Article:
W ESLEY CHAPEL - The path from unsuspecting citizen to elective office rarely is straight and well-marked - there just aren't that many John Leggs among us - but considering the route followed by Tony Lister to his new role as San Antonio city commissioner, he may be part Sherpa.
Talk about your long and winding roads.As recently as the Clinton administration, Lister
was in early life purgatory, grunting and sweating through a three-week catharsis at one of the plant nursery farms that dominate the economy of Semmes, Ala., a tiny town outside Mobile where he
grew up. Lister
found himself there having interrupted pursuit of an ill- defined associate of arts degree.Never mind that he
had vowed to his
mother, in the final stages of the cancer that took her
senior year of high school, that he
would go to college and graduate.
Dragging depression like an anvil, Lister
had, until his
detour into horticulture, majored "in college," particularly the curriculum that involved pitchers and kegs.Lister concedes he spent three years earning a two-year community college degree, including the stint down on the farm.
"It was awful," Lister
says in a honeyed south Alabama drawl."I figured I could work at least as hard in college."
Burning For History
Few would have suggested then Lister
was a bonfire of academic passion hungry for a match.When he
made it to the University of South Alabama
, though, he
happened upon a certain charismatic Doc Brown teaching South American history, touching off a spark that became a conflagration. Inspired, Lister got the degree he'd promised, then added a master's.Now a member of the social studies wing at Wesley Chapel High School, Lister is the perfect academic furnace, converting mountains of historical fuel into equal measures of tutorial heat. He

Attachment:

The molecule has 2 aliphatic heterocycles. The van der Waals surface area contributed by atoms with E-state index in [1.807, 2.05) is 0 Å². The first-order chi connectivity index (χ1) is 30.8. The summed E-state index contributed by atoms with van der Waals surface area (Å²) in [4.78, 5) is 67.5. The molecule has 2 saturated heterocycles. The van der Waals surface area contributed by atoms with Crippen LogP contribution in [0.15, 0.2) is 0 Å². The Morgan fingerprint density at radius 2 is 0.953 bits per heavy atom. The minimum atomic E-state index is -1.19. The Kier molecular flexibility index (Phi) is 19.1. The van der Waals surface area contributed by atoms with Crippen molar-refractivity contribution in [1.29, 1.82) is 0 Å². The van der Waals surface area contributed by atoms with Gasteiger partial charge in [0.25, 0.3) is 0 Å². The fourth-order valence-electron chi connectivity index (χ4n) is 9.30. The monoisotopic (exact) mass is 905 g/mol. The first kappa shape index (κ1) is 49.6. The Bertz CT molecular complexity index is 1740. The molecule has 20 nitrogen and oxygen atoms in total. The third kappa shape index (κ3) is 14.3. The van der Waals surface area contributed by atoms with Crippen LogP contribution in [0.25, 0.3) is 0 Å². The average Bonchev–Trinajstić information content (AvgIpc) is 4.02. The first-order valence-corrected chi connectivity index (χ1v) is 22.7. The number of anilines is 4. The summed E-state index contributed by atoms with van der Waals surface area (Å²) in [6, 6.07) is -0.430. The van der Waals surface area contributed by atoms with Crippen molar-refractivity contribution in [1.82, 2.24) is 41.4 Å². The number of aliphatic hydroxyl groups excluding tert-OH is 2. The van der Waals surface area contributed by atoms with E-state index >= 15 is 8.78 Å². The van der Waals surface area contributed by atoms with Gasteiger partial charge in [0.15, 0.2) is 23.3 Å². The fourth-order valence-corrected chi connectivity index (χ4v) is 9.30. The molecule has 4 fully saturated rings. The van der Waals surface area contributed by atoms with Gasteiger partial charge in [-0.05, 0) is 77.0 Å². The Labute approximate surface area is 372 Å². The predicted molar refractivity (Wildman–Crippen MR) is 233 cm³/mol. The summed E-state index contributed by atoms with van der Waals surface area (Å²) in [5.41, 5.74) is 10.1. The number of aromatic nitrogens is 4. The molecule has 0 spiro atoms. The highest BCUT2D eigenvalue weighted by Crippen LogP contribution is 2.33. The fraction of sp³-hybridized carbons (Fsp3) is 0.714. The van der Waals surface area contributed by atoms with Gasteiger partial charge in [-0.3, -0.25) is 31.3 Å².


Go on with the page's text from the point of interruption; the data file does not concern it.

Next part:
has become passion in action, eager to light pilot flames in a population whose interest in history extends only to VH1 Classic.Because of that sleeve-worn zeal, Lister will become a member of San Antonio's lawmaking body next month, elected by acclamation when no one else chose to run for the seat being surrendered by four-term commissioner Dennis Phillips.
At 33, Lister
is a regular Jefferson Smith, Jimmy Stewart's everyman character drafted into the U.S. Senate
Although registered as an independent, Lister
describes himself as politically conservative, as is his
wife, Jennifer, an audiologist and professor at the University of South Florida
would be "perfect" for the commission, the last of his
path leads from here is anybody's guess.For the moment, he
is happy to set up camp at city hall, a civic model for all to see, and some, perhaps, to emulate.